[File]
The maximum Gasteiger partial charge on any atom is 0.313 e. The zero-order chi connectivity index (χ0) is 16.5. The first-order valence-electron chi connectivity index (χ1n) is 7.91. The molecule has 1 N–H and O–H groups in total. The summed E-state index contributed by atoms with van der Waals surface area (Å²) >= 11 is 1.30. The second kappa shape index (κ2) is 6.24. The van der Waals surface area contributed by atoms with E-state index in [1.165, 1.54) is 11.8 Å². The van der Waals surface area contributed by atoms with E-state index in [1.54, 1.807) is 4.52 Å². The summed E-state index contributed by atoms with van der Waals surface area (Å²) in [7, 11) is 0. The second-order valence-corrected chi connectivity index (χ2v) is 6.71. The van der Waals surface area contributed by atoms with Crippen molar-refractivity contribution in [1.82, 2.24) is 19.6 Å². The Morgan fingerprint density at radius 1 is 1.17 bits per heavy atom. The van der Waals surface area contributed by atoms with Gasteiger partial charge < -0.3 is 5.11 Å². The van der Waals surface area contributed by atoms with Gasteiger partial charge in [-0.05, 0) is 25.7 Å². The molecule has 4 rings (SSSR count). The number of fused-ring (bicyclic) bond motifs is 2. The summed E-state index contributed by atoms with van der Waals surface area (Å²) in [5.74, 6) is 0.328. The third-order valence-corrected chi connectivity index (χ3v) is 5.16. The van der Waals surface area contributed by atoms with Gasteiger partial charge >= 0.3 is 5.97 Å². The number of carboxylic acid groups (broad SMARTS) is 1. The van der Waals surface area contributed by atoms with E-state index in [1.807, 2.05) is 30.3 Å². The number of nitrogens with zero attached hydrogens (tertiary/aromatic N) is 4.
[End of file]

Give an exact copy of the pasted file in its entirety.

The maximum Gasteiger partial charge on any atom is 0.313 e. The zero-order chi connectivity index (χ0) is 16.5. The first-order valence-electron chi connectivity index (χ1n) is 7.91. The molecule has 1 N–H and O–H groups in total. The summed E-state index contributed by atoms with van der Waals surface area (Å²) >= 11 is 1.30. The second kappa shape index (κ2) is 6.24. The van der Waals surface area contributed by atoms with E-state index in [1.165, 1.54) is 11.8 Å². The van der Waals surface area contributed by atoms with E-state index in [1.54, 1.807) is 4.52 Å². The summed E-state index contributed by atoms with van der Waals surface area (Å²) in [7, 11) is 0. The second-order valence-corrected chi connectivity index (χ2v) is 6.71. The van der Waals surface area contributed by atoms with Crippen molar-refractivity contribution in [1.82, 2.24) is 19.6 Å². The Morgan fingerprint density at radius 1 is 1.17 bits per heavy atom. The van der Waals surface area contributed by atoms with Gasteiger partial charge < -0.3 is 5.11 Å². The van der Waals surface area contributed by atoms with Gasteiger partial charge in [-0.05, 0) is 25.7 Å². The molecule has 4 rings (SSSR count). The number of fused-ring (bicyclic) bond motifs is 2. The summed E-state index contributed by atoms with van der Waals surface area (Å²) in [5.74, 6) is 0.328. The third-order valence-corrected chi connectivity index (χ3v) is 5.16. The van der Waals surface area contributed by atoms with Gasteiger partial charge >= 0.3 is 5.97 Å². The number of carboxylic acid groups (broad SMARTS) is 1. The van der Waals surface area contributed by atoms with E-state index in [1.807, 2.05) is 30.3 Å². The number of nitrogens with zero attached hydrogens (tertiary/aromatic N) is 4.